Scott - good catch, you are right. Which brings up the question, does one leave the annoying piece of land in the picture, because it is really there, or take poetic license and edit it out? My answer - see the revised picture now proudly posted, without the offending land blob.

That first one was a bit of a problem for me - it's an HDR created with Photomatix, and I struggle a bit trying to get the tone curve and saturation the way I want. Quite often Photomatix (at least the lightroom plugin that I've been using mostly) produces a picture a bit more saturated in certain colors (blue being one of them) than looks natural, and since it's primary purpose is to even out tones, adding dynamic range to a picture, it often will look a little flat at the default settings. So I'll usually use Lightroom to lower the saturation of blue and perhaps over-all also, and add contrast by adjusting the tone curve (start with checking out the built-in medium and strong contrast pre-sets). Since GW made the comment that the colors look natural, I must have done something right with it.

All others are pretty much just resized with a little last-minute sharpening due to the resizing, perhaps a little levels adjustment.

You aren't alone with the impression that the white gull is looking at me - I thought so too. In fact, I thought that it looked more like all of the other birds were flying off but that one was warily checking me out ("now what might she want?").

While I love the A*300 and it's still an awesome lens, the DA*300 is something really special. I'm planning on keeping the A*300 because it's much smaller and lighter than the DA* and will be useful for when I don't want to carry the size and weight, but I'm finding that I'm more willing to carry that weight than I had expected.
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Old Oct 21, 2009, 3:07 AM   #6
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All are really beautiful photos Harriet. Great color and contrast. Just wonderful.
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Old Oct 21, 2009, 6:55 AM   #7
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Some gorgeous photos of a lovely place! I think your HDR work came out just right - it obviously took much time and skill. The crowd of gulls (including the one looking at you) is great - well composed and full of action. But my favorite composition is the second one - just love that curve!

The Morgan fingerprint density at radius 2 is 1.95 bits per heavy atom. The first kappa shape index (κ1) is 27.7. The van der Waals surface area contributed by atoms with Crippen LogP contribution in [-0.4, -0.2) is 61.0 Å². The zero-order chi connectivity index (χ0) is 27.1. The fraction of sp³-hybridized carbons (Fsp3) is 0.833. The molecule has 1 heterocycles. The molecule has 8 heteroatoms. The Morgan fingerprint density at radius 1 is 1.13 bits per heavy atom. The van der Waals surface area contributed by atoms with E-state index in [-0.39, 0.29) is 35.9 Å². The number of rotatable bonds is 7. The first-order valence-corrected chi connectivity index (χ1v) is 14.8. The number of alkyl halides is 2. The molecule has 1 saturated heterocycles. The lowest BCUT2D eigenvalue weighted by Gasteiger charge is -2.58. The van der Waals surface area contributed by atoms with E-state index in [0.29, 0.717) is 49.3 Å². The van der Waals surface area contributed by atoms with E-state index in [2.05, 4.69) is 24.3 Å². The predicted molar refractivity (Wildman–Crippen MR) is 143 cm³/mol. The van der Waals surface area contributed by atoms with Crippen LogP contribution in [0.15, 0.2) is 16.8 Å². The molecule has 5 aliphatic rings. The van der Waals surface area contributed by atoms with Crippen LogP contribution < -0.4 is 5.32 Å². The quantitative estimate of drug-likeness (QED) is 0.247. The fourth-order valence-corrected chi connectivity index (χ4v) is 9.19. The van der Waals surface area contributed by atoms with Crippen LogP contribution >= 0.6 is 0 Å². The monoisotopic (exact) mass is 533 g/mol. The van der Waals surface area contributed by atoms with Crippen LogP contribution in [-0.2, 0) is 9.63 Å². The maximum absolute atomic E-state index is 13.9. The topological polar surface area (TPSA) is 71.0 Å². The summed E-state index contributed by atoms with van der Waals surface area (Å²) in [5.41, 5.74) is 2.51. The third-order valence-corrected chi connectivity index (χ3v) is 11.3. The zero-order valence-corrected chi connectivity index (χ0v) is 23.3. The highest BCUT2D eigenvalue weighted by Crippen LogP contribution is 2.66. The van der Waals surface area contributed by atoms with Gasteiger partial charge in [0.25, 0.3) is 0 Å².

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Old Oct 21, 2009, 2:57 PM   #8
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Harriet, I can help you with the gulls in that flock - the three closest light ones are adult Glaucous-winged Gulls, the larger light one on the extreme right (partly obscured) is a subadult. The four darker ones (with two-toned wings) immediately surrounding the one looking at you are immature Glaucous-wings, as are two more immediately below them. The almost black ones - two on the lower right and two on the lower left are Heerman's Gulls, which I am somewhat surprised to see so far North. Three of those four are juveniles and the one on the far right with white edges on the wings and tail is an older individual. You can see both of those locally, but the Glaucous-winged will not be common this far south, but the Heerman's (which breed only in the Gulf of California) can be. I won't attempt the more distant out-of-focus individuals.

And the Gas Hawk is a Navy P3 Orion.
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Old Oct 21, 2009, 3:32 PM   #9
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Penolta - Thanks for the wealth of information about the gulls (and the Gas Hawk!). I find gulls confusing at the best of times, though they are always entertaining to watch. I have a picture of some that I don't know if they are juveniles or adults of a different type - I'll post a picture tonight. I wondered about them as their coloring wasn't quite the mottled juvenile coloring I'm used to seeing or the light grey/white of the adults. It's always fun to watch them and they are all over, so I probably should try to figure them out.
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Old Oct 21, 2009, 3:37 PM   #10
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The edit looks great Harriet, a nice wall hanger, imo.